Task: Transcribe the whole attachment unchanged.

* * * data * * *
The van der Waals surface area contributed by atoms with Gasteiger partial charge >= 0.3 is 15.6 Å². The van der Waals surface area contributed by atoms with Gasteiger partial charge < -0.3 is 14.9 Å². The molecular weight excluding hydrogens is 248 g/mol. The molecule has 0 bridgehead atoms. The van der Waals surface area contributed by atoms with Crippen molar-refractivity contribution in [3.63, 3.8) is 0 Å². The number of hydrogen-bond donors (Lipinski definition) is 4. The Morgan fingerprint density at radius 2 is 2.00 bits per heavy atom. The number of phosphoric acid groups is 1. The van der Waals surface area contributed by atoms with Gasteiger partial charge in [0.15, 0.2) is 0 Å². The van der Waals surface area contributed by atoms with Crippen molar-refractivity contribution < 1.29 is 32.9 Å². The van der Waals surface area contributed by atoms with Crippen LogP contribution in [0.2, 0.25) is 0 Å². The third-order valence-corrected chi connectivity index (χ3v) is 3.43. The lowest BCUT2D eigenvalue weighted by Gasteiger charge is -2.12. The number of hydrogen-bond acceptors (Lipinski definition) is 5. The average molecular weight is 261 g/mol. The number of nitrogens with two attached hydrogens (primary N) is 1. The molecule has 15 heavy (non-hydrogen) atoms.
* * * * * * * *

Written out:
The van der Waals surface area contributed by atoms with Gasteiger partial charge >= 0.3 is 15.6 Å². The van der Waals surface area contributed by atoms with Gasteiger partial charge < -0.3 is 14.9 Å². The molecular weight excluding hydrogens is 248 g/mol. The molecule has 0 bridgehead atoms. The van der Waals surface area contributed by atoms with Crippen molar-refractivity contribution in [3.63, 3.8) is 0 Å². The number of hydrogen-bond donors (Lipinski definition) is 4. The Morgan fingerprint density at radius 2 is 2.00 bits per heavy atom. The number of phosphoric acid groups is 1. The van der Waals surface area contributed by atoms with Gasteiger partial charge in [0.15, 0.2) is 0 Å². The van der Waals surface area contributed by atoms with Crippen molar-refractivity contribution < 1.29 is 32.9 Å². The van der Waals surface area contributed by atoms with Crippen LogP contribution in [0.2, 0.25) is 0 Å². The third-order valence-corrected chi connectivity index (χ3v) is 3.43. The lowest BCUT2D eigenvalue weighted by Gasteiger charge is -2.12. The number of hydrogen-bond acceptors (Lipinski definition) is 5. The average molecular weight is 261 g/mol. The number of nitrogens with two attached hydrogens (primary N) is 1. The molecule has 15 heavy (non-hydrogen) atoms.